Malibu Lagoon reopens to the public

The controversial State Parks project to restore and enhance the Malibu Lagoon finished up last Friday, when it was reopened to the public after nine months of construction. The official ribboncutting ceremony for the lagoon is planned for May 3.

The project was originally estimated to take four months, but ended up stretching over twice that. The latest two-month extension to March 15, issued by the California Coastal Commission, was due to winter storms.

Construction workers took the fencing down on Friday, and “the public has been in there,” Craig Sap, State Parks Los Angeles district superintendent, said in a phone interview. Sap said construction is completed except for a few finishing touches, and thatmost of the park is open, including the path to Surfrider Beach, the parking lot (except for a few closed-off areas), the viewing platforms and a day-use area along the access road adjacent to the Malibu Colony.

Most of the recently revegetated and reseeded areas are currently off limits to the public until the plants become established. Each plant is marked with a plastic flag, with thousands of flags dotting the muddy landscape. Most of the seedlings are just inches tall, planted about a foot apart with temporary above-ground sprinkler systems.

The water circulation in the newly contoured and reshaped lagoon is “working better than in anyone’s wildest dreams,” Sap said. “The circulation and the wind effects are going all the way to the back channels, we’re not getting any build-up of silt, and oxygen levels are normal.”

Others were not as enthusiastic. Wendi Werner, a local activist long opposed to the project, visited the park. Based on visual observation, Werner claims the lagoon is “not flowing correctly. You can already see sediment build-up. It looks murky and stagnant.” She also said State Parks owes the City of Malibu a hydrology study now that the project has altered the creek’s floodplain.


Malibu City Manager Jim Thorsen acknowledged that the city had yet to receive a study on the effect of the project on the floodplain from State Parks.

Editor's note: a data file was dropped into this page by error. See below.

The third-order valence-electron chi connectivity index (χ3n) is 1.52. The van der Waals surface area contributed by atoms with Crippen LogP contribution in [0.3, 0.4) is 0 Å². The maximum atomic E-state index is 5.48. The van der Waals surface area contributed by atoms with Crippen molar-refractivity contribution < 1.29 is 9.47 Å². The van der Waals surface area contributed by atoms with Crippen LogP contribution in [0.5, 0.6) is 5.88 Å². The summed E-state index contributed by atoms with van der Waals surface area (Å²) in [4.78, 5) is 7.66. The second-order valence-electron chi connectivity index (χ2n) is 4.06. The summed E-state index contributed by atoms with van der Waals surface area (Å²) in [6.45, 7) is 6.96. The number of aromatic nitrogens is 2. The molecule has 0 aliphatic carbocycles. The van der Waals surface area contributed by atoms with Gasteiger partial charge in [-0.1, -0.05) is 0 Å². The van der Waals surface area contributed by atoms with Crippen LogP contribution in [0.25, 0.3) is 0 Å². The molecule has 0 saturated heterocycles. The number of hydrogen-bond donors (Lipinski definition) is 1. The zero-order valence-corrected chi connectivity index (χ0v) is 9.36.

Sap said that wildlife has been quick to re-establish itself in the new lagoon. “We’re seeing the fish coming in and starting to spawn, and waterbirds are hunting the fish,” Sap observed. “We’re also seeing the birds come out in wonderful numbers.” He said members of the Audubon Society visited recently and “were able to spot dozens of species within the first 30 minutes.”

The state’s lagoon restoration project involved draining 12 acres of wetland adjacent to the mouth of Malibu Creek, then scooping out tons of sediment. The banks were then recontoured and reshaped, and new native vegetation planted in an effort to correct a 1983 project that attempted to restore the wetland. The one-time natural estuary had been filled in with dirt during the construction of PCH decades ago, and was later used for baseball diamonds.

The lagoon restoration was highly controversial. Those in favor of the restoration relied on scientific studies indicating that the design used in the 1983 redo was poor, resulting in a lack of water circulation, oxygen depletion and sediment build-up that would not continue to sustain life.

The project was strongly opposed by the Wetlands Defense Fund and others, who contended the proposed dredging operations would destroy a functioning ecosystem.

“It’ll never be the wild and natural place it was before,” Werner said. “Now it looks like an urban park, full of concrete and steel. It’s going to take a long time for the plants to come back.”

Some surf groups initially opposed the project on the basis that the construction could change the surf break at Surfrider Beach. However, Skylar Peak, City Councilmember and surfer, said in a phone interview that it turned out the lagoon restoration did not affect the surf break. Peak said he had not heard anything negative from the surfing community.

Other items still to be completed include a shade structure for the bird viewing platform, which Sap said would be important for school groups and other tours to get out of the sun and have lunch.

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